Provo • Injuries, a suspension, fumbling problems and plain old indecision resulted in seven different players getting starts as BYU’s primary running back last year.
That by-committee approach, intended or not, did not go well. The Cougars finished 104th in the country in rushing offense, gaining just 130.5 yards per game on the ground.
That’s probably why head coach Kalani Sitake seems determined to find a workhorse this season, a guy he can count on for 20 or so carries a game, every game.
“We need to have a guy who is going to be the [clear-cut] starter,” Sitake said after last Thursday’s scrimmage. “That’s what they are all competing for right now. We need to name a starter, and then know that the other guys will compliment him.”
New offensive coordinator Jeff Grimes sounds less convinced than Sitake that having a primary running back is the way to go.
“I am OK with either and I have had success with both,” Grimes said. “It just depends on what you have. If you have got one guy that is clearly better than the rest, then I am great giving him most of the carries. If you have two or three guys who are similar in terms of their effectiveness, I am more than happy to do that, even if it means slightly different roles. Some guys run different plays better than others. So, history has shown that both ways can be effective.”
Grimes was the run game coordinator and offensive line coach at LSU the last four seasons and coached a couple of greats there, Derrius Guice and Leonard Fournette. No such talent is walking into LaVell Edwards Stadium any time soon. Nor is Jamaal Williams, the Green Bay Packer whose talent and ability covered up a lot of the offense’s inefficiencies in 2016 when he was the go-to back and the Cougars finished 9-4.
“I don’t know yet,” Grimes replied when asked what he has among the half-dozen guys trying to earn the starting spot in preseason camp.
Running backs coach AJ Steward said his plan is to adapt to the talent he has.
“My philosophy is just to put the best guys out there that help our team win,” Steward said. “If that’s 10 guys or one guy, so be it. Whoever proves himself in camp is who we are going to roll with when the season starts.”
Steward said just because a player earns the starting running back spot in the opener doesn’t mean he will be the starter in the second game.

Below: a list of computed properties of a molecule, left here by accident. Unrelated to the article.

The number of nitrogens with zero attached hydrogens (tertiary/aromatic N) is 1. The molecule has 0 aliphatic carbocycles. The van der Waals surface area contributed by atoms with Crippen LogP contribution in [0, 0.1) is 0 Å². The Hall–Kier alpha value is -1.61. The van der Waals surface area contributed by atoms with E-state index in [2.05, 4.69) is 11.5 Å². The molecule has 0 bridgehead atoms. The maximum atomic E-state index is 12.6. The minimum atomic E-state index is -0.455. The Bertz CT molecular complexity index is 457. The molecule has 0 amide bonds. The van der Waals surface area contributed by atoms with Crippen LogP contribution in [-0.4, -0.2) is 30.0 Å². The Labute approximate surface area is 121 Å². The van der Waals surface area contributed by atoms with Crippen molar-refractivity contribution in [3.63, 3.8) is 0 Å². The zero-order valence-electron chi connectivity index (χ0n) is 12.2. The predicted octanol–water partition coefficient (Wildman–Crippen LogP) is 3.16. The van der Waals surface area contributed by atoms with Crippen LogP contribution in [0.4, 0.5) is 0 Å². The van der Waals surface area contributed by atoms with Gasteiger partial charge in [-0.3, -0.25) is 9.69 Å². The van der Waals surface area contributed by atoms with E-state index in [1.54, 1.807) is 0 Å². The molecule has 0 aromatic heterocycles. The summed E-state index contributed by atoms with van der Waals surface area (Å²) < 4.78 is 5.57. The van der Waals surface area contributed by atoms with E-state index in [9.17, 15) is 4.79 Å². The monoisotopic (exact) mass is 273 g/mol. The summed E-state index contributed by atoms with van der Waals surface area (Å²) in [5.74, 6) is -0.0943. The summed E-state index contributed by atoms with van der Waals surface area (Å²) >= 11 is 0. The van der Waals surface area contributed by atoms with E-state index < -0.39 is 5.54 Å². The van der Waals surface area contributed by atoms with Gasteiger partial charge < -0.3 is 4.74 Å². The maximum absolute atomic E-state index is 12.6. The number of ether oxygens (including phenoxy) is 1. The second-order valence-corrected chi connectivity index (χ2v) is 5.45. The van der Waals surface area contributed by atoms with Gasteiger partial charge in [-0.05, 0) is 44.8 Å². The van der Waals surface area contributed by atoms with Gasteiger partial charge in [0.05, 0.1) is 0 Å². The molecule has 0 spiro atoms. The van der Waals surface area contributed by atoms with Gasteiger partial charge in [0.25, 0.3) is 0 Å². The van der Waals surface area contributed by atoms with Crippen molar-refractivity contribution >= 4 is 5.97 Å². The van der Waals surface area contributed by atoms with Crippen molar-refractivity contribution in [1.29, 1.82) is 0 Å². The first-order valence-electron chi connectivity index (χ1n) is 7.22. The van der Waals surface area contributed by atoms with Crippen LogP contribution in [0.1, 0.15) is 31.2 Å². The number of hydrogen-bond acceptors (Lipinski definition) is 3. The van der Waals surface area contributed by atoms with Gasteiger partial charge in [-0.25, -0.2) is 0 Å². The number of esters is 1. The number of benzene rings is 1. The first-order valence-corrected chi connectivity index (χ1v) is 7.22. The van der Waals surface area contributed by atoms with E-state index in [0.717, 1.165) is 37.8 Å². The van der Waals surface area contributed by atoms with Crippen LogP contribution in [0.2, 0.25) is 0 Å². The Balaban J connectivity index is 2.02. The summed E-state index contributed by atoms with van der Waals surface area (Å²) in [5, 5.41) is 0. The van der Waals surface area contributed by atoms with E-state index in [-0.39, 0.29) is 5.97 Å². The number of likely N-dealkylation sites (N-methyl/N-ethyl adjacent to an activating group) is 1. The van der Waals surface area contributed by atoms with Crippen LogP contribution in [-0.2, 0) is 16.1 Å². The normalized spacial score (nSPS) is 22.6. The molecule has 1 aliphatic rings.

“It is a long season,” he said. “I want these guys competing and getting better every day … Studies show that with the running back position, you rarely if ever start and finish the season with the exact same depth chart.”
Steward said moving quarterback Beau Hoge and linebacker Matt Hadley to running back is not a sign the coaches are unhappy with the talent level they have at the position.
“We want to have depth at every position and have enough competition to make everybody better as well,” he said.
So which guys are in the lead to get the most carries on Sept. 1 at Arizona?
Sitake mentioned senior Squally Canada, redshirt freshman Zach “Lopini” Katoa, junior Riley Burt and even freshman walk-on Tyler Allgeier for doing “good things” in the scrimmage. Hoge “is going through some stuff, injury wise,” and hasn’t participated since the middle of last week, Sitake said.
Canada got reps with the first team in Monday’s practice and Katoa made some nice plays catching the ball out of the backfield.
The competition “is not really defined yet,” Katoa said. “Guys are still being given chances to prove themselves, but I think we are getting closer and closer. Squally and I are [getting most of the first-team reps], but there are a lot of other weapons that we have who are getting a lot of reps, too, so probably too soon to say who’s on top.”
BYU’S RUNNING BACKS
• Squally Canada, Senior, 5-11, 210
• Lopini Katoa, Freshman, 6-1, 210
• Riley Burt, Junior, 6-1, 210
• Beau Hoge, Junior, 6-1, 220
• Matt Hadley, Senior, 6-0, 210
• Sione Finau, Freshman, 5-11, 180
• Tyler Allgier, Freshman, 5-11, 200
Note: Juniors Kavika Fonua and KJ Hall are injured and not currently participating in camp